Why Belarusian Diplomats Leave Foreign Service
In the last month the issue of diplomacy was the focus of the Belarusian authorities several times.
On 20 August Alexander Lukashenka appointed a new foreign minister, Uladzimir Makey, and on 1 September he inaugurated the brand new building of the Faculty of International Relations of the Belarusian State University. Although the building looks glamorous, the president spoke with great concern about the human resources situation in the Belarusian diplomatic service.
What worries Lukashenka is that today, unlike in the previous decades, fewer and fewer talented young people want to pursue diplomatic careers in Belarus. Moreover, more and more qualified and experienced diplomats eagerly leave their posts in the foreign ministry for more rewarding jobs elsewhere.
This situation is a natural result of Minsk’s self-isolating foreign policy and the tiny salaries that Belarusian diplomats receive. And there is hardly anything that can be done to seriously improve the situation.
UN Founding Member without a Real MFA
The present-day Belarusian diplomatic service traces its origins back to 1945. The leadership of the Soviet Union wanted to have as many votes as possible during discussions at the United Nations. Therefore, the USSR insisted on including both the Belarusian and Ukrainian Soviet Socialist Republics as independent founding Member States of the UN.
since the very inception of the UN in 1940s, Belarus has had its own diplomatic representation there Read more
Thus, since the very inception of the UN in 1940s, Belarus has had its own diplomatic representation there. Of course, it only performed decorative functions and all the decisions were really made in Moscow. But at least the Soviet rulers had to raise the perception of independent foreign policy making in the BSSR and established a separate foreign ministry in Minsk. They appointed Kuzma Kiselev (a doctor by education) as the first Belarusian minister of foreign affairs.
As the task of the Belarusian diplomatic mission during the Soviet era was just to vote the way the Kremlin decided, the ministry in Minsk was very small. Its staff did not exceed 20 people. Nonetheless, some diplomatic traditions began to take root even under those conditions.
The Newly Sovereign State in Search for its Foreign Policy Elite
When Belarus gained independence it already had a small foreign ministry and some diplomats with experience in international affairs. But, of course, the new situation required a fully-functional ministry. And the government started to look everywhere for people who could handle the difficult task of promoting Belarusian interests in the international arena. They even placed job adverts on national radio.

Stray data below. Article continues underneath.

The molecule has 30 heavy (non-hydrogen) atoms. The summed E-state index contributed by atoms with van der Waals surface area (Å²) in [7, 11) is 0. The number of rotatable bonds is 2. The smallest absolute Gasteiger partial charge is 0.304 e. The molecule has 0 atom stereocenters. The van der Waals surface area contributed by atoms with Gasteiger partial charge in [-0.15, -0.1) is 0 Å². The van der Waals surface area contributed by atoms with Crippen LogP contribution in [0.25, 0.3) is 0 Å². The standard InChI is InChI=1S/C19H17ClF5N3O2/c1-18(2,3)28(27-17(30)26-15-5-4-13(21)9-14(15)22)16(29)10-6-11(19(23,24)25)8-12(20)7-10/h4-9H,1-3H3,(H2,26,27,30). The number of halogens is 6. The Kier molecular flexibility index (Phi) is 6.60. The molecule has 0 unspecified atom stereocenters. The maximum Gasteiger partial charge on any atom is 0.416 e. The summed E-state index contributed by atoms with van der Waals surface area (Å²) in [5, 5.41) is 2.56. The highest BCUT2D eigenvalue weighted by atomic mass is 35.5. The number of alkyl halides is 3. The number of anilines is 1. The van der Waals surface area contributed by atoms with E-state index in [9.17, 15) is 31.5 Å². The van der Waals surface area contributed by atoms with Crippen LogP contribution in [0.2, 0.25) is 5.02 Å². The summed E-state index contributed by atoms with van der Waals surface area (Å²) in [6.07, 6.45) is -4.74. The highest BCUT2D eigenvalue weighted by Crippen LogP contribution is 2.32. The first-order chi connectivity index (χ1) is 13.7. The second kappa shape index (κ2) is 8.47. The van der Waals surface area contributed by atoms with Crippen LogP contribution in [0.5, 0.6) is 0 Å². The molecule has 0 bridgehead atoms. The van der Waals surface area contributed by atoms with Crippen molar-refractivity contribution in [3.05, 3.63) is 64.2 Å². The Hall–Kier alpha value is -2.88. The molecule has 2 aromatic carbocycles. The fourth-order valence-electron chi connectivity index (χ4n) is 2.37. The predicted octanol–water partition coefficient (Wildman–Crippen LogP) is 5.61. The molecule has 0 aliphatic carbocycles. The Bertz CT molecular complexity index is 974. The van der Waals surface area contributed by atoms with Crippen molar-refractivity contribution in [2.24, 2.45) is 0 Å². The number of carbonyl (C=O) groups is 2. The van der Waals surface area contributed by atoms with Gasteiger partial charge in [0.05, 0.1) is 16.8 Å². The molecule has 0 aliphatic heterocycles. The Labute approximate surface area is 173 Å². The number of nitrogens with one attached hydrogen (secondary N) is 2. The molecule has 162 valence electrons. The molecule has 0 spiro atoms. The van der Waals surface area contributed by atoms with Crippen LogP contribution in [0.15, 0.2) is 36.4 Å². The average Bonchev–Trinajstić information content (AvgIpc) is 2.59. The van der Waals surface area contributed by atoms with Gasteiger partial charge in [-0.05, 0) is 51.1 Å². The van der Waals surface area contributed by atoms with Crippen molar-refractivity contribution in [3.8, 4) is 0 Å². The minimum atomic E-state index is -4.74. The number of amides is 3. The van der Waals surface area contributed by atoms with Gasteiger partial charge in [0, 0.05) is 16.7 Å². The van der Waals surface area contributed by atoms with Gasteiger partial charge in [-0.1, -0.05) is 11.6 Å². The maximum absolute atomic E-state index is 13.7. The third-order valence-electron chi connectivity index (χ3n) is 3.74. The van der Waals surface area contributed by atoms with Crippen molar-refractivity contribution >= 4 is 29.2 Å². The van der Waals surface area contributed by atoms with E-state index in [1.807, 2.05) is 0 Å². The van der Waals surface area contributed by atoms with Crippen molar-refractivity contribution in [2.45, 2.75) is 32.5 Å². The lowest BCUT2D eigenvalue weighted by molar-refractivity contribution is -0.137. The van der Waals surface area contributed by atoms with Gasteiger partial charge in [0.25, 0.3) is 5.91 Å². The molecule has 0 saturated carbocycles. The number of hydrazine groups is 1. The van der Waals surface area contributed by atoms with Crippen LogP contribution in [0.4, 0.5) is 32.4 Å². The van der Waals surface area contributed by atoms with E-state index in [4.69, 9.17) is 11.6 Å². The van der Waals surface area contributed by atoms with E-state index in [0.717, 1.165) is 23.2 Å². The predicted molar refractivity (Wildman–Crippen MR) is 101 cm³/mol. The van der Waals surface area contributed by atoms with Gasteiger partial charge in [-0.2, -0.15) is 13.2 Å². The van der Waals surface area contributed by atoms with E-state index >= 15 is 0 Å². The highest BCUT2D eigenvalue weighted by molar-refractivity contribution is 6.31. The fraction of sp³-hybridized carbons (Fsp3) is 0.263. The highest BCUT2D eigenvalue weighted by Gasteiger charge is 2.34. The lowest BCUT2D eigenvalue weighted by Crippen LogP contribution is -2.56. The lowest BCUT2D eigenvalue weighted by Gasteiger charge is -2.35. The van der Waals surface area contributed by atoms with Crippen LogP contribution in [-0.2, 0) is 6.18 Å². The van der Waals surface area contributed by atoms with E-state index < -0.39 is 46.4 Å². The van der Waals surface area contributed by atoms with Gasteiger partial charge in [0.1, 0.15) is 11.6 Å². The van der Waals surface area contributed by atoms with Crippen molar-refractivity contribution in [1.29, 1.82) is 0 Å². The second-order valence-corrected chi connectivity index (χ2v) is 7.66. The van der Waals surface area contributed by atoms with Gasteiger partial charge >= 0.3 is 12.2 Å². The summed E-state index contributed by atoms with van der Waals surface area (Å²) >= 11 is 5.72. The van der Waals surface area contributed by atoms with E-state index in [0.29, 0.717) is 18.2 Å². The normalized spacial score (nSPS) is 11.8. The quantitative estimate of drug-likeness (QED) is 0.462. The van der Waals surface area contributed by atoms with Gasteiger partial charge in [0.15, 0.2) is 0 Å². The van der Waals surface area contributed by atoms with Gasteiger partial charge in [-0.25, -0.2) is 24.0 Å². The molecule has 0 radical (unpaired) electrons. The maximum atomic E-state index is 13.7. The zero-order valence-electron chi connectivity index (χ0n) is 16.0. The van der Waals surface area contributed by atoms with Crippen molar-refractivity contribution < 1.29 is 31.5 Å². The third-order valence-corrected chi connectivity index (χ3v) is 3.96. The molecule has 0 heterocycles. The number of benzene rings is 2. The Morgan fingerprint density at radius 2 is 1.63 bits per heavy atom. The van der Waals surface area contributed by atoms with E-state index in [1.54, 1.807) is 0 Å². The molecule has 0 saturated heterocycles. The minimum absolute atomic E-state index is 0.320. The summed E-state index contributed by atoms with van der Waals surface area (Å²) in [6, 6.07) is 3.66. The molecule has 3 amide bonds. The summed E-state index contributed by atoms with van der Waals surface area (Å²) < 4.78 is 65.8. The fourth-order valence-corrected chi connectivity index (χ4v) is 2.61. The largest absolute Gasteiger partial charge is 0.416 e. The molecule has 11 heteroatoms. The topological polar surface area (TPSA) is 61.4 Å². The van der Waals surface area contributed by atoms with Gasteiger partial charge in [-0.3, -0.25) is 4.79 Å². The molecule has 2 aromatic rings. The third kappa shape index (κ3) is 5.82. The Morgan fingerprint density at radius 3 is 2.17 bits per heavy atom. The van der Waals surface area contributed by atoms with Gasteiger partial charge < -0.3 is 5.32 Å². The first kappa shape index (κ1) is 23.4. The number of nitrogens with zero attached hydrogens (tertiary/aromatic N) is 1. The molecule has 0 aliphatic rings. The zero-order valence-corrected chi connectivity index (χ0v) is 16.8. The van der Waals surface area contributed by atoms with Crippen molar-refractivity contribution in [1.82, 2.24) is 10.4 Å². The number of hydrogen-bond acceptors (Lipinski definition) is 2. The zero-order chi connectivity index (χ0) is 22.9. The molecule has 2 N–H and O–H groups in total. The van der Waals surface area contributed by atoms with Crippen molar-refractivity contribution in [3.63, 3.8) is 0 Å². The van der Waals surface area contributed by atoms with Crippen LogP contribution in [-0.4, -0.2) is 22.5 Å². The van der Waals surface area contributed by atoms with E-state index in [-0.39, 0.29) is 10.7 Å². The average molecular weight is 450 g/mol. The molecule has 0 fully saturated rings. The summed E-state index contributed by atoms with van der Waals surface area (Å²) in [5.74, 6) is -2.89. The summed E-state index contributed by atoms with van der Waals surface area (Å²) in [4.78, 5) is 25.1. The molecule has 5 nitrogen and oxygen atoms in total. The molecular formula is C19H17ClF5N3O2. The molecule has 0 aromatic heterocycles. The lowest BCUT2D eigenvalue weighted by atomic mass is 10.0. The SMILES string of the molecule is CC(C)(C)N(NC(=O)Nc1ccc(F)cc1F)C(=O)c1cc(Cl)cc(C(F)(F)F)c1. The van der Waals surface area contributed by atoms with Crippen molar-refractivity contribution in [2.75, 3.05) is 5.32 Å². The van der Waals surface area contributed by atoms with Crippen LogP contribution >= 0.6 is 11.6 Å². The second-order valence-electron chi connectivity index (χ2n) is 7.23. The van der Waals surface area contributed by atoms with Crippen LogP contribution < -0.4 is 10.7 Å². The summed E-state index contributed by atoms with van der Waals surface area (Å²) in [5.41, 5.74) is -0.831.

The main requirement for new diplomats was a knowledge of foreign languages. Belarus did not have an undergraduate or graduate school that taught international relations. So the majority of newcomers were graduates of Minsk State Linguistic University (then known as Minsk Pedagogical Institute of Foreign Languages).
Diplomacy started to attract the most talented and ambitious young people who wanted to pursue beautiful lucrative careers. Like in the Soviet Union, male candidates had far greater employment opportunities than female. As a result, today there is huge gender imbalance in the Ministry of Foreign Affairs.
Gradually the MFA became a sanctuary for the children of top officials. Walking along the corridors of the ministry, one would see innumerable door signs with easily recognisable surnames. At some point it became almost impossible for a young man without proper connections (blat) to get a job in the ministry no matter how qualified he was.
Poor Relations with Academia
Apart from the Ministry of Foreign Affairs, the newly sovereign Belarus needed its own diplomatic school. In 1995 the leading university – Belarusian State University – established the Faculty of International Relations. Its primary purpose was to prepare cadres for the MFA.
In the beginning almost all the graduates of the Faculty automatically got into the ministry. It is likely due to this fact that it became one of the most popular and prestigious schools in the country. Enrolment competition skyrocketed. For example, in 2004 about 400 applicants competed for twenty tuition-free places in the field of International Relations.